• Design, development, and testing of products or processes
  • Attempting new concepts
  • Customizing equipment or machinery
  • Evaluating new or alterative materials
  • Building prototypes, pilot models, or custom one-offs

The R&D credit is not industry specific. Businesses across many industries can reap these benefits. Examples of common qualifying industries include, but are not limited to, aerospace, life sciences, manufacturing, food and beverage, software, and technology.

There are certain criteria that must be met for a business to qualify for the R&D tax credit. These qualifications are often referred to as the “Four-Part Test.” To better understand the qualifications, please see the below table for details.

The Four-Part Test

Permitted Purpose

We were trying to…

Efforts to develop a new or improved product, process, or software for use in our business or to be held for sale, lease, or license.

Eliminate Uncertainty

We didn’t know…

We encountered technical challenges concerning our capability, the methodology, or appropriate design of the project.


Technological in Nature

We used the science of…

Our efforts relied on concepts of physical sciences, biological sciences, computer sciences, physics, or an engineering discipline.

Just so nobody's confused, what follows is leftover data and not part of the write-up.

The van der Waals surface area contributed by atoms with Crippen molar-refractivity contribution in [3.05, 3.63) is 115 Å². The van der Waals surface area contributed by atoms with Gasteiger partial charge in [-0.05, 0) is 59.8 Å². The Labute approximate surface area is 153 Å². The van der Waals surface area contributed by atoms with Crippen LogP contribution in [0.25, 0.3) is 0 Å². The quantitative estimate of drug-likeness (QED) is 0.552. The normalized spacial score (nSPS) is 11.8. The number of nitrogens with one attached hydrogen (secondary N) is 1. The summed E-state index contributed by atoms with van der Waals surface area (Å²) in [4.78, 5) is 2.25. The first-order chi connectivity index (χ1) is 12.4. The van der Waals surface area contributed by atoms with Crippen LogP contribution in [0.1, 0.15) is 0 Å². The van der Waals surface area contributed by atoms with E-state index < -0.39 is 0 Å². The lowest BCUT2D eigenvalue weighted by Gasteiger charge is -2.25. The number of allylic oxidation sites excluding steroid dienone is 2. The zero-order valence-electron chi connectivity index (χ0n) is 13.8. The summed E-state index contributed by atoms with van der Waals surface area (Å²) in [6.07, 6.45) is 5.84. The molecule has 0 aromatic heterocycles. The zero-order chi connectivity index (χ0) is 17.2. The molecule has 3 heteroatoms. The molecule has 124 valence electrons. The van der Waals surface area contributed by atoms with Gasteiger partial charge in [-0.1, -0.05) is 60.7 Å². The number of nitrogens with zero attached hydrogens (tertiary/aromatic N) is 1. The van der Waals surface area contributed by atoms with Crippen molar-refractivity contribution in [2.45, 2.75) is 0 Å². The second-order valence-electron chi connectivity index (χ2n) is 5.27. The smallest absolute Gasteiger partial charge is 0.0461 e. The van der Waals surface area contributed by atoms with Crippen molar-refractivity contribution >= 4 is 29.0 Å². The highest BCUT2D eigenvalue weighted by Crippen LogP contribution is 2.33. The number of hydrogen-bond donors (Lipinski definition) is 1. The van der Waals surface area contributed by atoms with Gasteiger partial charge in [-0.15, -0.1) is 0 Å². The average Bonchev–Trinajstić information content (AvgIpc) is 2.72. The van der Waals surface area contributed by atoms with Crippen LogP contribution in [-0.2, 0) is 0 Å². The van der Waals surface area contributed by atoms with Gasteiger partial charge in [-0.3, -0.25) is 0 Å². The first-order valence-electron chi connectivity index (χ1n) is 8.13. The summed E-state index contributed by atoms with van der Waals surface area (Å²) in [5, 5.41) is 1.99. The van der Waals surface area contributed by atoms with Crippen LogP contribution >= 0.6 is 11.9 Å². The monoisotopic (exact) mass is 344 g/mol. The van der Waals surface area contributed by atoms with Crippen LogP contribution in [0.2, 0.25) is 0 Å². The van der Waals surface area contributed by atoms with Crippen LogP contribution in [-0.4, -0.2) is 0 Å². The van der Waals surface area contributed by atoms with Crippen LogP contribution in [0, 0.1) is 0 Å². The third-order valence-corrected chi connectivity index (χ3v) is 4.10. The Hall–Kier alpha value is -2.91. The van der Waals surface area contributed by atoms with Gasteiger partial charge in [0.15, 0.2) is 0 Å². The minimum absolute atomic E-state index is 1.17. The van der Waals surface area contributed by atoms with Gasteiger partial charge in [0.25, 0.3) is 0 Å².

Process of Experimentation

We evaluated / tested…

Efforts included testing, evaluating alternatives, conducting a form of systematic trial and error, or using a defined product development process.


Companies that meet the above qualifications can benefit from substantial federal, and potentially state, tax savings.

What are qualified research expenses? 

Qualified research expenses (QREs) are the costs directly related to the R&D activities described above. For example, wages paid to employees designing new products, costs for materials used to create a prototype, and expenses for third-party contractors that assist the company in their design efforts, are all QREs. Employee wages include personnel that are directly involved with the development effort and those who are managing and supporting them. The key is to evaluate everyone at the company for their level of involvement.